5. John Forde on Facebook

    Completely agreed, Kyle. My point is that an education system usually reflects the real values of the society, despite its own rhetoric about itself. I fully support Chris’ mission to change the status quo, in schools as well as in life.

  6. Christopher Waugh

    I’m finding I’m happy changing the status quo in my own lessons, reflecting on it, and leaving everyone else in society to their own devices. I don’t think I’m planning to change the world or British society.

    Kyle, what you’re describing is exactly what I’m talking about. I think through these experiences the students also develop a sense of satisfaction in completing a task well in its own right (not every classroom exercise can be given an authentic context – but the classroom itself becomes a relevant and authentic context once the students realise that the things they’re learning have value and application in the world outside of school, I think these things take time, and consistency. I have always been impressed by your grasp of this and the impact you have as a result.

    I was thinking I should add to this article about real feedback. Another aspect of this discussion is that we need to call a spade a spade when responding to student work. If it’s rubbish, we discredit ourselves by talking about it as if it had merit. “Next steps for learning” are only appropriate for people who are operating on the top edge of their capacity.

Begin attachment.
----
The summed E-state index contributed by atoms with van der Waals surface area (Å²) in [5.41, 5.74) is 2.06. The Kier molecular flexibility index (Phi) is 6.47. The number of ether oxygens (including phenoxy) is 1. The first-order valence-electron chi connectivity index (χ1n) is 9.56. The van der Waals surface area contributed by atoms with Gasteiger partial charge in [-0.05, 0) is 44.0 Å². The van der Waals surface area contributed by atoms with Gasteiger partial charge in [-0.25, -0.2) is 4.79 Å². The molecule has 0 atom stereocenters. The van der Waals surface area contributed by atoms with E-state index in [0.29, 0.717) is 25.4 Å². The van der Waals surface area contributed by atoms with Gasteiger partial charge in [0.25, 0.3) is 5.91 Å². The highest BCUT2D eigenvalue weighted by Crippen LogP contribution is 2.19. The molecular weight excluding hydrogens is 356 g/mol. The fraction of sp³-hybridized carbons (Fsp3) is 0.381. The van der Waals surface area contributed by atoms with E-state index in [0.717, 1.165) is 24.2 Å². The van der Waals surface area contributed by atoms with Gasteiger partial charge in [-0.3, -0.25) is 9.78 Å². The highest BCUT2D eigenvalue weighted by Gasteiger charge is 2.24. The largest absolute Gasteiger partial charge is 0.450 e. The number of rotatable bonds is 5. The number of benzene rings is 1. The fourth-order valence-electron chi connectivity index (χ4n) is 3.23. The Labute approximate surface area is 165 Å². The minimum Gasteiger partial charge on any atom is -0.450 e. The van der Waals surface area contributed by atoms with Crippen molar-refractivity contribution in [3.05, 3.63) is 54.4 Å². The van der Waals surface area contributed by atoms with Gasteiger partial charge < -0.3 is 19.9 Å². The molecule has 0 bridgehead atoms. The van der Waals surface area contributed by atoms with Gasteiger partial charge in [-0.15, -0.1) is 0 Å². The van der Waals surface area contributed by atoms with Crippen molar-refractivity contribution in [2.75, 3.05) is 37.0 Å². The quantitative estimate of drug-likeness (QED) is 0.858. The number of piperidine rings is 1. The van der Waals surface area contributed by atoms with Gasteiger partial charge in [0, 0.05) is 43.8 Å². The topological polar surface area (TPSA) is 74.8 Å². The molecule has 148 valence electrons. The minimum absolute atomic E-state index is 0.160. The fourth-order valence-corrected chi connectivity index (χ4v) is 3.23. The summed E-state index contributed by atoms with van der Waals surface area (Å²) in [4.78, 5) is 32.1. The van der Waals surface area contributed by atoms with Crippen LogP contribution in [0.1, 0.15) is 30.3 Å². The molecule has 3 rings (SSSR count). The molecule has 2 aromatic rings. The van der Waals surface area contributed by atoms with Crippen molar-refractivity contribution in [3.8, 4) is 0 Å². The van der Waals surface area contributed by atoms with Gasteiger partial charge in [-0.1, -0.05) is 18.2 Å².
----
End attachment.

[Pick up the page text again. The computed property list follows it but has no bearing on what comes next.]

7. Vanessa Inskeep on Facebook

    Hi Chris, I agree with your comments about connecting the classroom with the real world. One of my most memorable projects at high school was in English: we were encouraged to research from primary sources, including writing letters and doing ‘phone interviews with real people. It was thrilling to get responses and work them into my findings. These sorts of experiences were what made English my favourite subject. I’m also sure they helped my research and lateral thinking when it came time to enter the workforce. Keep up the good work. I am seriously considering retraining as an English teacher!